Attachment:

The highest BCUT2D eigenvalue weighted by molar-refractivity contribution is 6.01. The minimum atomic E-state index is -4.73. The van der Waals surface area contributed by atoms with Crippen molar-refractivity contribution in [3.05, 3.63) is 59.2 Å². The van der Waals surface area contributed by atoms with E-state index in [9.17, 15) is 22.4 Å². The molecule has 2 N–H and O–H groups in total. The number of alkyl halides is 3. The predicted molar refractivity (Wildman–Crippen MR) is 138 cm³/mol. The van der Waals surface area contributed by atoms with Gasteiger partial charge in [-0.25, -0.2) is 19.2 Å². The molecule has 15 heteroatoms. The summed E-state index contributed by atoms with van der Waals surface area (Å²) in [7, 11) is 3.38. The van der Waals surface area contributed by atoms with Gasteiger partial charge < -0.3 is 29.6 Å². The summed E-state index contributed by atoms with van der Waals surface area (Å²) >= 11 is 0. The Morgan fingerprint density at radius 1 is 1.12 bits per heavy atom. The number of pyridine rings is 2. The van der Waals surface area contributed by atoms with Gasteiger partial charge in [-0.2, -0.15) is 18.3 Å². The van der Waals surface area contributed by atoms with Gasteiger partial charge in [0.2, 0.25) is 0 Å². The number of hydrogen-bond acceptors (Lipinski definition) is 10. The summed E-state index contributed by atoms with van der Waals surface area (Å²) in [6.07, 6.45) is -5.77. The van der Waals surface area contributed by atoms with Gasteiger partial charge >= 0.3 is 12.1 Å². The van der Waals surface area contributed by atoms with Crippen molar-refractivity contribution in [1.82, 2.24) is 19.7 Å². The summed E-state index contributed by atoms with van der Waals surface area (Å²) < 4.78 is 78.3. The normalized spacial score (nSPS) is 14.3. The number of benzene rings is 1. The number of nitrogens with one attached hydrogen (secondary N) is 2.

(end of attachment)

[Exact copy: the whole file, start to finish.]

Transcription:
The highest BCUT2D eigenvalue weighted by molar-refractivity contribution is 6.01. The minimum atomic E-state index is -4.73. The van der Waals surface area contributed by atoms with Crippen molar-refractivity contribution in [3.05, 3.63) is 59.2 Å². The van der Waals surface area contributed by atoms with E-state index in [9.17, 15) is 22.4 Å². The molecule has 2 N–H and O–H groups in total. The number of alkyl halides is 3. The predicted molar refractivity (Wildman–Crippen MR) is 138 cm³/mol. The van der Waals surface area contributed by atoms with Gasteiger partial charge in [-0.25, -0.2) is 19.2 Å². The molecule has 15 heteroatoms. The summed E-state index contributed by atoms with van der Waals surface area (Å²) in [7, 11) is 3.38. The van der Waals surface area contributed by atoms with Gasteiger partial charge < -0.3 is 29.6 Å². The summed E-state index contributed by atoms with van der Waals surface area (Å²) >= 11 is 0. The Morgan fingerprint density at radius 1 is 1.12 bits per heavy atom. The number of pyridine rings is 2. The van der Waals surface area contributed by atoms with Gasteiger partial charge in [-0.2, -0.15) is 18.3 Å². The van der Waals surface area contributed by atoms with Gasteiger partial charge in [0.2, 0.25) is 0 Å². The number of hydrogen-bond acceptors (Lipinski definition) is 10. The summed E-state index contributed by atoms with van der Waals surface area (Å²) in [6.07, 6.45) is -5.77. The van der Waals surface area contributed by atoms with Gasteiger partial charge >= 0.3 is 12.1 Å². The van der Waals surface area contributed by atoms with Crippen molar-refractivity contribution in [1.82, 2.24) is 19.7 Å². The summed E-state index contributed by atoms with van der Waals surface area (Å²) < 4.78 is 78.3. The normalized spacial score (nSPS) is 14.3. The number of benzene rings is 1. The number of nitrogens with one attached hydrogen (secondary N) is 2.